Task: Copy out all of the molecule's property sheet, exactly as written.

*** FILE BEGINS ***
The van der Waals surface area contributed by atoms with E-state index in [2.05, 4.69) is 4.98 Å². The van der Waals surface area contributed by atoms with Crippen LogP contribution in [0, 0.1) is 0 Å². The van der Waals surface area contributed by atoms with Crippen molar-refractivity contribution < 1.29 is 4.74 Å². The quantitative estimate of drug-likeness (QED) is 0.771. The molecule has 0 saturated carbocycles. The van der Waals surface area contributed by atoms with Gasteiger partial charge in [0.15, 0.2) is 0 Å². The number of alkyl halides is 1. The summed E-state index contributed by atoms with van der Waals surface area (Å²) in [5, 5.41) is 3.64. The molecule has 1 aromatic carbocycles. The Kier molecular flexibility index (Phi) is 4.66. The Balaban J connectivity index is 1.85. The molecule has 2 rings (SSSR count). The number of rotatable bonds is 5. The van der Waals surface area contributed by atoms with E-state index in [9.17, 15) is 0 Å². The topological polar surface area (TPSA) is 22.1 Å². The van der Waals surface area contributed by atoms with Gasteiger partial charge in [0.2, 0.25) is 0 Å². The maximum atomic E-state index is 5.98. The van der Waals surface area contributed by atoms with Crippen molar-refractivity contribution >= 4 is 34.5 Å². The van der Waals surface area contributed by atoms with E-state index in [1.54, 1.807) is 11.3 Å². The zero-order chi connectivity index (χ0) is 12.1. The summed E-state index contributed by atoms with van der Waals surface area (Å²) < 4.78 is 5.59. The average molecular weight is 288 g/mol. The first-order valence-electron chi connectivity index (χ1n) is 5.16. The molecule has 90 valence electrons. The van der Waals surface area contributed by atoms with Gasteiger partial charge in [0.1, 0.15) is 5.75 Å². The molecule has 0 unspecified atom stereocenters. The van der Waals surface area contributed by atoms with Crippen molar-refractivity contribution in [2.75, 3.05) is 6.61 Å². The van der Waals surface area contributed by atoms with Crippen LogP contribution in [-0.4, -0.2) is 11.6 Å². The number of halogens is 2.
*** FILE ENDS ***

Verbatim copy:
The van der Waals surface area contributed by atoms with E-state index in [2.05, 4.69) is 4.98 Å². The van der Waals surface area contributed by atoms with Crippen LogP contribution in [0, 0.1) is 0 Å². The van der Waals surface area contributed by atoms with Crippen molar-refractivity contribution < 1.29 is 4.74 Å². The quantitative estimate of drug-likeness (QED) is 0.771. The molecule has 0 saturated carbocycles. The van der Waals surface area contributed by atoms with Gasteiger partial charge in [0.15, 0.2) is 0 Å². The number of alkyl halides is 1. The summed E-state index contributed by atoms with van der Waals surface area (Å²) in [5, 5.41) is 3.64. The molecule has 1 aromatic carbocycles. The Kier molecular flexibility index (Phi) is 4.66. The Balaban J connectivity index is 1.85. The molecule has 2 rings (SSSR count). The number of rotatable bonds is 5. The van der Waals surface area contributed by atoms with E-state index in [9.17, 15) is 0 Å². The topological polar surface area (TPSA) is 22.1 Å². The van der Waals surface area contributed by atoms with Gasteiger partial charge in [0.2, 0.25) is 0 Å². The maximum atomic E-state index is 5.98. The van der Waals surface area contributed by atoms with Crippen molar-refractivity contribution >= 4 is 34.5 Å². The van der Waals surface area contributed by atoms with E-state index in [1.54, 1.807) is 11.3 Å². The zero-order chi connectivity index (χ0) is 12.1. The summed E-state index contributed by atoms with van der Waals surface area (Å²) < 4.78 is 5.59. The average molecular weight is 288 g/mol. The first-order valence-electron chi connectivity index (χ1n) is 5.16. The molecule has 90 valence electrons. The van der Waals surface area contributed by atoms with Gasteiger partial charge in [0.1, 0.15) is 5.75 Å². The molecule has 0 unspecified atom stereocenters. The van der Waals surface area contributed by atoms with Crippen molar-refractivity contribution in [2.75, 3.05) is 6.61 Å². The van der Waals surface area contributed by atoms with Crippen LogP contribution in [-0.4, -0.2) is 11.6 Å². The number of halogens is 2.